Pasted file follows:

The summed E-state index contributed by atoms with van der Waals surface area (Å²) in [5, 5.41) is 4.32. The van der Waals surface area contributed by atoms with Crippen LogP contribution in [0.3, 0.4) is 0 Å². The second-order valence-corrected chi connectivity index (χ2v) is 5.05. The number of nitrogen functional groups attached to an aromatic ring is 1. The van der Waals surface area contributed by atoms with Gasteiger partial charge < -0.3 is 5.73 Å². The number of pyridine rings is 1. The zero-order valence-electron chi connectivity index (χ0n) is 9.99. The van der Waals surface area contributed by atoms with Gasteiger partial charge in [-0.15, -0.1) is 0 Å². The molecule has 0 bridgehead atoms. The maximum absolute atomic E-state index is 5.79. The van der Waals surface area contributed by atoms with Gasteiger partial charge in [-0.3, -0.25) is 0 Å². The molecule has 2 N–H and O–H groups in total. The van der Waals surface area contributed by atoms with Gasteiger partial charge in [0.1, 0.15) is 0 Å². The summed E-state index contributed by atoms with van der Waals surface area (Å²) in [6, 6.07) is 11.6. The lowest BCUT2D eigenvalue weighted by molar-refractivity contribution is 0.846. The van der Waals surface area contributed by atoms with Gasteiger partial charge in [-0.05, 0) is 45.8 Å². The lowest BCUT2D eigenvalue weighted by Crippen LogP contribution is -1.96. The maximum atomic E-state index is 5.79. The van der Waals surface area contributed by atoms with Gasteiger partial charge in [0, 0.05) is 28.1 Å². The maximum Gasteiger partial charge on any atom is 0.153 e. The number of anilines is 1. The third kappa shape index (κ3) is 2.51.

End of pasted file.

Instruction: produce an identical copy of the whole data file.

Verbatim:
The summed E-state index contributed by atoms with van der Waals surface area (Å²) in [5, 5.41) is 4.32. The van der Waals surface area contributed by atoms with Crippen LogP contribution in [0.3, 0.4) is 0 Å². The second-order valence-corrected chi connectivity index (χ2v) is 5.05. The number of nitrogen functional groups attached to an aromatic ring is 1. The van der Waals surface area contributed by atoms with Gasteiger partial charge < -0.3 is 5.73 Å². The number of pyridine rings is 1. The zero-order valence-electron chi connectivity index (χ0n) is 9.99. The van der Waals surface area contributed by atoms with Gasteiger partial charge in [-0.15, -0.1) is 0 Å². The molecule has 0 bridgehead atoms. The maximum absolute atomic E-state index is 5.79. The van der Waals surface area contributed by atoms with Gasteiger partial charge in [-0.3, -0.25) is 0 Å². The molecule has 2 N–H and O–H groups in total. The van der Waals surface area contributed by atoms with Gasteiger partial charge in [0.1, 0.15) is 0 Å². The summed E-state index contributed by atoms with van der Waals surface area (Å²) in [6, 6.07) is 11.6. The lowest BCUT2D eigenvalue weighted by molar-refractivity contribution is 0.846. The van der Waals surface area contributed by atoms with Gasteiger partial charge in [-0.05, 0) is 45.8 Å². The lowest BCUT2D eigenvalue weighted by Crippen LogP contribution is -1.96. The maximum atomic E-state index is 5.79. The van der Waals surface area contributed by atoms with Gasteiger partial charge in [0, 0.05) is 28.1 Å². The maximum Gasteiger partial charge on any atom is 0.153 e. The number of anilines is 1. The third kappa shape index (κ3) is 2.51.